How do you fathom the unfathomable?  “My mother is a supernatural being, beyond the reach of ordinary mortals”, says Stéphanie Argerich in Bloody Daughter, her revealing 2014 documentary about the complex relationship she has with pianist parents Martha Argerich and Stephen Kovacevich. The title is a comment of her father’s, not, as is often assumed, somehow related to her mother.

One of the greatest pianists of the last 50 years, and still playing at the age of 75, Martha Argerich is famously media shy. She doesn’t do interviews, she fell out of love with the recording studio in the 1980s, ditto with solo performances, preferring the camaraderie of chamber music or working with an orchestra. She has a reputation for cancelling, yet she’ll dep for a colleague, as she did last month for Maurizio Pollini, at the shortest of notice. To paraphrase Winston Churchill, like Russia, Argerich is a riddle wrapped in a mystery inside an enigma. Or is she?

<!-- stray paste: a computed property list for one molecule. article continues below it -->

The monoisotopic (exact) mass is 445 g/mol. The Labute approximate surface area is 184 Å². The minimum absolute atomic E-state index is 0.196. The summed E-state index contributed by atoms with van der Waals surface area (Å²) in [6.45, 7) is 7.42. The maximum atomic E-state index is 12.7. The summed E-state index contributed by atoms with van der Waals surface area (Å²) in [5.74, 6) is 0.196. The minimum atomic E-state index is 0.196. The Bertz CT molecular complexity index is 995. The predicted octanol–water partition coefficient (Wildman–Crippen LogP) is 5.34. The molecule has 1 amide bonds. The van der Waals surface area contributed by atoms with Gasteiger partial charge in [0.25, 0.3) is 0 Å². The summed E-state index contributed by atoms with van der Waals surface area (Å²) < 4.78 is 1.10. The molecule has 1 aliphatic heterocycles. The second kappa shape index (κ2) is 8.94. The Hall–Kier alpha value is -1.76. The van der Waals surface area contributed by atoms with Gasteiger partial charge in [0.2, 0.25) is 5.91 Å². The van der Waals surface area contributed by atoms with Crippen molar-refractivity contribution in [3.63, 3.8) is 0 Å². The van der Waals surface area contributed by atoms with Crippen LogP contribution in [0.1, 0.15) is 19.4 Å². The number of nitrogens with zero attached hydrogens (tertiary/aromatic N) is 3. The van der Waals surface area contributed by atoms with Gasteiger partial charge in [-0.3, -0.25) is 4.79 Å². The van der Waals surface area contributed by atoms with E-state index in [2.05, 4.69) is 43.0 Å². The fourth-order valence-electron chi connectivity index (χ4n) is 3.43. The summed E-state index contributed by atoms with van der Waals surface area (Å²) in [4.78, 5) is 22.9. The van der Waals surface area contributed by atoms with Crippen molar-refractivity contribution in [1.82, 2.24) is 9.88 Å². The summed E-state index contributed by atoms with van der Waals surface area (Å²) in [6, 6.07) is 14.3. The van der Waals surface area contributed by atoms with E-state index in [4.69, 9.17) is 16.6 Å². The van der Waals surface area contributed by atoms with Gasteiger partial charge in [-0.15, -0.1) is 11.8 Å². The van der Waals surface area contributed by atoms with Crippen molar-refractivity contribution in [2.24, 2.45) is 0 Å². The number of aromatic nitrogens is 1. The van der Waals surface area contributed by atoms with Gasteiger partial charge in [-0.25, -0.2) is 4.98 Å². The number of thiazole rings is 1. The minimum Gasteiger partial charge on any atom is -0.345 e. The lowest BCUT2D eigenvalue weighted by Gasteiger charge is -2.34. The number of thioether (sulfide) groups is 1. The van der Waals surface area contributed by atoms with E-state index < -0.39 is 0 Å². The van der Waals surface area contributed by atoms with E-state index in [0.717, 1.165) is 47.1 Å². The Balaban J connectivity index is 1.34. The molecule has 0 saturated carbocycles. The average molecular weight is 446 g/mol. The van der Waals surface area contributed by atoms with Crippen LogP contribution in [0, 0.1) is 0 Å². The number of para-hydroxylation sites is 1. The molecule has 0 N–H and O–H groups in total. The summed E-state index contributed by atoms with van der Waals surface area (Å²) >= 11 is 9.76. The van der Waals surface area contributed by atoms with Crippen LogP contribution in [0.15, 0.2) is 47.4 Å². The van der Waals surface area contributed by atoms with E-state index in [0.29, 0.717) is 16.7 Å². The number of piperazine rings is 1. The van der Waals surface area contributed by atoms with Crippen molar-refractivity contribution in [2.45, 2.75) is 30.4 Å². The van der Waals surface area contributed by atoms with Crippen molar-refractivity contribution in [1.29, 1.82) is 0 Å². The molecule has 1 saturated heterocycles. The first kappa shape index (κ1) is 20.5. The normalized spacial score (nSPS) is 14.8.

Martha Argerich, Pianist Martha Argerich. Photo © Adriano Heitmann/Immagina, Deutsche Grammophon​ 

Like the Queen, we don’t expect her to do banal things like go to the toilet, use a mobile phone or eat...

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